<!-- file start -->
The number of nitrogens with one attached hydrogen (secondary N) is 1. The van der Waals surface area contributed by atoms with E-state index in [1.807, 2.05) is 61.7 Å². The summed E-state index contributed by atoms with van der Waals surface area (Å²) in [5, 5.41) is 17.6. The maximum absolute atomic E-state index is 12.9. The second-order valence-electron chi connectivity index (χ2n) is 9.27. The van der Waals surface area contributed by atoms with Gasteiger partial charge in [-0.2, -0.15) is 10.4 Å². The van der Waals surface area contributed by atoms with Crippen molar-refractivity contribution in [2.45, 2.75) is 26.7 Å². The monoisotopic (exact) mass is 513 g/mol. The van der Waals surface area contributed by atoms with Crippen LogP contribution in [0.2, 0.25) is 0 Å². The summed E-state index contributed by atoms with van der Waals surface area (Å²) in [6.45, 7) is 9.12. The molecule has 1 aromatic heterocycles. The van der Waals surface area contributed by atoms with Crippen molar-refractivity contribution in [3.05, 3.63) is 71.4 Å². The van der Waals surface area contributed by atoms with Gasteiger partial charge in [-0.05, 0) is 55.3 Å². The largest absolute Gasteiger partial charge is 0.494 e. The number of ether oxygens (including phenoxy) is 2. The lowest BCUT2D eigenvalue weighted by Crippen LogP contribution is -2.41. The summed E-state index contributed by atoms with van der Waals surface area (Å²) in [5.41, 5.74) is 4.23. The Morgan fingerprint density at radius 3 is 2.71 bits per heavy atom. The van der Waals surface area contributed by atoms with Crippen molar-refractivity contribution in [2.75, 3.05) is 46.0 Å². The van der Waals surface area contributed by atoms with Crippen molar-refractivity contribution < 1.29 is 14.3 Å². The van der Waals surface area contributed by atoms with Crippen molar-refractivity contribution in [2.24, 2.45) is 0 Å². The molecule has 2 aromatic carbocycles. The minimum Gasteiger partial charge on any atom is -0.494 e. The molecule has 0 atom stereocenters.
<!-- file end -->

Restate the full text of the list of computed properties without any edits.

The number of nitrogens with one attached hydrogen (secondary N) is 1. The van der Waals surface area contributed by atoms with E-state index in [1.807, 2.05) is 61.7 Å². The summed E-state index contributed by atoms with van der Waals surface area (Å²) in [5, 5.41) is 17.6. The maximum absolute atomic E-state index is 12.9. The second-order valence-electron chi connectivity index (χ2n) is 9.27. The van der Waals surface area contributed by atoms with Gasteiger partial charge in [-0.2, -0.15) is 10.4 Å². The van der Waals surface area contributed by atoms with Crippen molar-refractivity contribution in [2.45, 2.75) is 26.7 Å². The monoisotopic (exact) mass is 513 g/mol. The van der Waals surface area contributed by atoms with Crippen LogP contribution in [0.2, 0.25) is 0 Å². The summed E-state index contributed by atoms with van der Waals surface area (Å²) in [6.45, 7) is 9.12. The molecule has 1 aromatic heterocycles. The van der Waals surface area contributed by atoms with Crippen molar-refractivity contribution in [3.05, 3.63) is 71.4 Å². The van der Waals surface area contributed by atoms with Gasteiger partial charge in [-0.05, 0) is 55.3 Å². The largest absolute Gasteiger partial charge is 0.494 e. The number of ether oxygens (including phenoxy) is 2. The lowest BCUT2D eigenvalue weighted by Crippen LogP contribution is -2.41. The summed E-state index contributed by atoms with van der Waals surface area (Å²) in [5.41, 5.74) is 4.23. The Morgan fingerprint density at radius 3 is 2.71 bits per heavy atom. The van der Waals surface area contributed by atoms with Crippen molar-refractivity contribution in [2.75, 3.05) is 46.0 Å². The van der Waals surface area contributed by atoms with Crippen molar-refractivity contribution < 1.29 is 14.3 Å². The van der Waals surface area contributed by atoms with Crippen molar-refractivity contribution in [2.24, 2.45) is 0 Å². The molecule has 2 aromatic carbocycles. The minimum Gasteiger partial charge on any atom is -0.494 e. The molecule has 0 atom stereocenters.